Currently I am working on how resolving mesoscale circulation affects export flux in a global ocean model (CESM-BEC). Here in the South Atlantic we see multiple effects: filamentation off the Patagonia shelf (yellow regions), where carbon export flux at 100m depth is stirred by somewhat incoherent mesoscale (10-100km horizontal scale) features; and coherent vortices west of the tip of Africa, namely the Agulhas rings. These vortices (aka eddies) transport water from the Indian ocean across the South Atlantic subtropical gyre, and are important component of the global thermohaline circulation. West of Africa, the Agulhas rings have enhanced carbon flux at their cores (violet circles), where farther east there is reduced carbon export in vortices relative to the background flow (dark circles). What drives these regional changes in the effects of circulation on carbon export flux is the subject of my current investigation.


LCS in the CCS paper featured by Taylor and Francis

Our 2012 paper “Lagrangian coherent structures in the California Current System: sensitivities and limitations” was featured by Taylor and Francis in their “Making Waves” collection: http://explore.tandfonline.com/page/est/physics-waves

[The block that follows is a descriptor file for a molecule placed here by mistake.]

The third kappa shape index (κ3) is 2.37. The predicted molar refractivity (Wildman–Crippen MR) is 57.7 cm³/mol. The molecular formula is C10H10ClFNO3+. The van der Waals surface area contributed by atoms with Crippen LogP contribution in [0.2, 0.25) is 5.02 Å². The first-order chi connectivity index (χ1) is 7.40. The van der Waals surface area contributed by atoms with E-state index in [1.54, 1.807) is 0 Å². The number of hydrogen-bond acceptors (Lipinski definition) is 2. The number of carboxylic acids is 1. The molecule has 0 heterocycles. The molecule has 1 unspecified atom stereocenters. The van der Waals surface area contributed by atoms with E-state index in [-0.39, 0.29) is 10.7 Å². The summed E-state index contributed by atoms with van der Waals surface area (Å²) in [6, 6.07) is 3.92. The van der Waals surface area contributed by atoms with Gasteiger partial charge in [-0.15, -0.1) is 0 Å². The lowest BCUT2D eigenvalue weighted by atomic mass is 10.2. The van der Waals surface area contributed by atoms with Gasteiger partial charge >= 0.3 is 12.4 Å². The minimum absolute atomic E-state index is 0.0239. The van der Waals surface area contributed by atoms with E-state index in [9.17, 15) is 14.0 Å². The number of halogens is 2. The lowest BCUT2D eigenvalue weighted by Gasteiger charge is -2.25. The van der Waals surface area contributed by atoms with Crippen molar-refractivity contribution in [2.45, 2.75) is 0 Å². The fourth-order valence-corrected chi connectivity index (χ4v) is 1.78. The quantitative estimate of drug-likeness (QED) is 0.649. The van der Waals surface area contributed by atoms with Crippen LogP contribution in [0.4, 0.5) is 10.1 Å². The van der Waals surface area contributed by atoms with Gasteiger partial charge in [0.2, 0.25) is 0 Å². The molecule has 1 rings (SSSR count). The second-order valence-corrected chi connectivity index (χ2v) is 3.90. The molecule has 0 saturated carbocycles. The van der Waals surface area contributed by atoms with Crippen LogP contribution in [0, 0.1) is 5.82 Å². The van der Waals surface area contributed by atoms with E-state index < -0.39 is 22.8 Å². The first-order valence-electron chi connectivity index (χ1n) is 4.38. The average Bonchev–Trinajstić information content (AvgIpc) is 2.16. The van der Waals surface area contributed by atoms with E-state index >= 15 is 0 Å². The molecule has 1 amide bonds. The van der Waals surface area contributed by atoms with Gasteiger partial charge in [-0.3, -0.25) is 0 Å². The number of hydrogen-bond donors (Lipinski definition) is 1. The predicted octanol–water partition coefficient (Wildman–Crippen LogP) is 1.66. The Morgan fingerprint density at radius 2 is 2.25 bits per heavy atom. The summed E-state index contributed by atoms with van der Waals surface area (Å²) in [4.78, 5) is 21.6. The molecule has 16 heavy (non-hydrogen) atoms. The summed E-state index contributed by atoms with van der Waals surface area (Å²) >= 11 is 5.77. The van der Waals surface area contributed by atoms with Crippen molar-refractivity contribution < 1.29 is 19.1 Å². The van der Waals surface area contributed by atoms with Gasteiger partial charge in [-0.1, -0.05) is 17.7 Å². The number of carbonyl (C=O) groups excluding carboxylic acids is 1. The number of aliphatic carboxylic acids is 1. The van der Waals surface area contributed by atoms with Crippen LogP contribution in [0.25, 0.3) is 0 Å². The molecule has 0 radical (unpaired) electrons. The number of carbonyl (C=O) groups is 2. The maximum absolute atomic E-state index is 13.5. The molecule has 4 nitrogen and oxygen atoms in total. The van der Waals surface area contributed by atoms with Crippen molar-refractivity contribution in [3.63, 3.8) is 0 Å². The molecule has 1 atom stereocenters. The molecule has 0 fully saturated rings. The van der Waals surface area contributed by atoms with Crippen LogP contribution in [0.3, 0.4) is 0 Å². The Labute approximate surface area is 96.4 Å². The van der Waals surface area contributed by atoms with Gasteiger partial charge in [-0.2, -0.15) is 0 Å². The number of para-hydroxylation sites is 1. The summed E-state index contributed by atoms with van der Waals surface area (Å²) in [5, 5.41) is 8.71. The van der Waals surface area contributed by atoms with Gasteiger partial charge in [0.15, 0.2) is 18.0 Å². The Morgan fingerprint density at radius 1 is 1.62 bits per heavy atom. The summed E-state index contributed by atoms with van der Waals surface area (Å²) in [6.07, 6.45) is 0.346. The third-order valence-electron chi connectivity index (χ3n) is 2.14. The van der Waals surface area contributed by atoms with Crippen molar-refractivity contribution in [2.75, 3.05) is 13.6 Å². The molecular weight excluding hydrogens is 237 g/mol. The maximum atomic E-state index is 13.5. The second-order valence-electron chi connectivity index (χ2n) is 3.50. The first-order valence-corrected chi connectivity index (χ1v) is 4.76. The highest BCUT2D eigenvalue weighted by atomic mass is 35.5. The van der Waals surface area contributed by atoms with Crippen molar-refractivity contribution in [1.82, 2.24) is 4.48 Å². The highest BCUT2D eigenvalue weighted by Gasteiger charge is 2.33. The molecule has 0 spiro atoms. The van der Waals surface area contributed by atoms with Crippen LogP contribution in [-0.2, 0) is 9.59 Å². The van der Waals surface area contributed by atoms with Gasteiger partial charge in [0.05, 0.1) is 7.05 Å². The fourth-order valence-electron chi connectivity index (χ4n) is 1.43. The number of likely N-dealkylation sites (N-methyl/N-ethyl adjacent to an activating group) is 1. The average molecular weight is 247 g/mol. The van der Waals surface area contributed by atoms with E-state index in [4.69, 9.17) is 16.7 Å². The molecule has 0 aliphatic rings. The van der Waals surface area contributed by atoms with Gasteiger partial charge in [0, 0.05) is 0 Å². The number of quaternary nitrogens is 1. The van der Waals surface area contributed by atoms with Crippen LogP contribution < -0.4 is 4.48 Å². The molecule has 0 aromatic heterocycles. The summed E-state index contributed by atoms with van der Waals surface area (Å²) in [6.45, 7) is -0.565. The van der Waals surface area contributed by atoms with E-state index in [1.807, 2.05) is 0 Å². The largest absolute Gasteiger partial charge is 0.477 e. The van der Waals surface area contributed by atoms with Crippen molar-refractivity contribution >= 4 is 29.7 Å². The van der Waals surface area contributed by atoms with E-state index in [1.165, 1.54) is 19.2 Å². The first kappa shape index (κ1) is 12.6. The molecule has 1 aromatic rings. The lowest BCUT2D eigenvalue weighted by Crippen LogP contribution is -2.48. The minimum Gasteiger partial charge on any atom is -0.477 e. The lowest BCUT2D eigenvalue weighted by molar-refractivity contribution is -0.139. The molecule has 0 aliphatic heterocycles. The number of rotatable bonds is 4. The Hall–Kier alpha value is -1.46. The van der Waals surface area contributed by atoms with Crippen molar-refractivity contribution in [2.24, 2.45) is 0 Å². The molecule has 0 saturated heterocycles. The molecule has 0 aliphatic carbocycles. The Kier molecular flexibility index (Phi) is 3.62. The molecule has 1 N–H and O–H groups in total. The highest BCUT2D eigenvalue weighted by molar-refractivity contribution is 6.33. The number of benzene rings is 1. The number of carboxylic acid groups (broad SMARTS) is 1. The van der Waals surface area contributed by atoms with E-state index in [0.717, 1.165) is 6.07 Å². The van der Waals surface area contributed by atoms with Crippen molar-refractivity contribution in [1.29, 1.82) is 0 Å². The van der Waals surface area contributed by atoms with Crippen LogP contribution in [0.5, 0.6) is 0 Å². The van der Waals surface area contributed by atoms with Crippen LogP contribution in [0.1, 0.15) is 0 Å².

Here’s my favorite figure from that work:


Figure 6. Lagrangian vs. Eulerian determination of coherent structures in the observational field for October 19, 2005. Attracting (blue) and repelling (red) LCS are shown on the left. Short black lines on the left figure are trajectories for ±1 day, with a black circle indicating the final particle position. In the right figure contours of sea surface height (SSH), geostrophic velocity vectors, and the OW parameter (color field, units are ×10−10 s−2) are plotted for the same day. The SSH contour interval is 3 cm, the maximum fluid velocity is 35 cm/s. Dark blue regions indicate elliptical trajectories (high vorticity), yellow and orange regions indicate regions of high shear near instantaneous saddle points. The zero contour of the OW parameter is indicated by a white line. See text for interpretation.